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Protesters attempt to storm Hong Kong parliament as authorities forced to postpone extradition bill

The Telegraph logo The Telegraph 12/06/2019 Our Foreign Staff

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Watch: Protesters block access to government headquarters (Dailymotion)

Hong Kong police fired tear gas to stop protesters from storming parliament, in a major escalation of public anger against a controversial extradition bill.

Local news footage showed demonstrators scattering as thick clouds of tear gas enveloped a group of protesters, who clashed with riot police outside the city's legislature.

The development came after thousands massing outside the building forced Hong Kong authorities to postpone the second reading of a bill allowing extradition to mainland China.

In scenes reminiscent of the Umbrella Movement that brought the city to a standstill in 2014, demonstrators stormed a key road next to Hong Kong's government offices to protest against the proposed legislation.

© Reuters Related: Thousands of protesters block roads

The protesters gathered in and around Lung Wo Road, an important east-west artery near the offices of Hong Kong Chief Executive Carrie Lam, as hundreds of riot police warned them to stop advancing.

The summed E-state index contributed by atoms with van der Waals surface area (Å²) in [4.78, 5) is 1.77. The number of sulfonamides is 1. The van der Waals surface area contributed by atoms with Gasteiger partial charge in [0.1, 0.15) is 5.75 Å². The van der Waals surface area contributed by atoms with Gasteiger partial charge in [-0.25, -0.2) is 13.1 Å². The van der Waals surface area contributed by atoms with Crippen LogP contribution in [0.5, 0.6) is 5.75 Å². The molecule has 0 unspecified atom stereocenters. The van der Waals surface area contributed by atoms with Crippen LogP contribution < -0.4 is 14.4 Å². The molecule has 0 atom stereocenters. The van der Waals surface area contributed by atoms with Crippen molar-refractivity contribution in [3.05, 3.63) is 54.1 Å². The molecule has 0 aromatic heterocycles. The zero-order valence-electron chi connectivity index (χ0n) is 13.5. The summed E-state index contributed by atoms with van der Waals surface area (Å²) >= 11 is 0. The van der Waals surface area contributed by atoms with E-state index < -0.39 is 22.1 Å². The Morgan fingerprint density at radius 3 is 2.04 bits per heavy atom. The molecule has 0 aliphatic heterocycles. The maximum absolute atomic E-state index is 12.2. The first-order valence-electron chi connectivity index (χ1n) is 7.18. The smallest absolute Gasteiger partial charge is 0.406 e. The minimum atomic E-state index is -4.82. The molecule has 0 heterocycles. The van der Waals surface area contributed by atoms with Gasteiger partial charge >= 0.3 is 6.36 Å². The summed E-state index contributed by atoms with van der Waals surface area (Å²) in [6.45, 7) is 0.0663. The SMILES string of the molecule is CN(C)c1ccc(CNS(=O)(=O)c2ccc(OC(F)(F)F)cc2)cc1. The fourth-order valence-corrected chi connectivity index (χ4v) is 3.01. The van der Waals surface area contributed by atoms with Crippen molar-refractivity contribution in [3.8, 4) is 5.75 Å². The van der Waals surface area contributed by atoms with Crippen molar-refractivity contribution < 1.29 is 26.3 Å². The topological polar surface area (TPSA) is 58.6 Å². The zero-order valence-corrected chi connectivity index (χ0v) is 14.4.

a large crowd of people in a garden: Protesters march along a road demonstrating against a proposed extradition bill in Hong Kong © Reuters Protesters march along a road demonstrating against a proposed extradition bill in Hong Kong Five years after pro-democracy protesters rocked the city, protesters once again erected barricades to block traffic in the heart of the Asian financial centre, with many defying police calls to retreat.

Police used pepper spray on protesters  - many wearing face masks, helmets or goggles - at the legislative council building and held up signs warning demonstrators they were prepared to use force if the crowds didn't stop charging.

© Getty

Related: Hong Kong's 'weekend of rage' put as many as a million on the streets

Ms Lam said she would press ahead with the controversial legislation, which would allow people to be sent to mainland China for trial, despite deep concerns across the Asian financial hub that triggered on Sunday its biggest political demonstration since its handover from British to Chinese rule in 1997.

Demonstrators from across a wide spectrum of Hong Kong society began joining the overnight protesters earlier on Wednesday as businesses across the city prepared to go on strike.

As tensions rose, Hong Kong warned protesters that they must disperse. "I also urge citizens who have gathered to show restraint as much as possible, disperse peacefully and do not defy the law," Matthew Cheung, the city's chief secretary, said in a video message marking the first official reaction to the demonstrations.

© Reuters The extradition bill, which has generated unusually broad opposition at home and abroad, had been scheduled for a second round of debate on Wednesday in Hong Kong's 70-seat Legislative Council.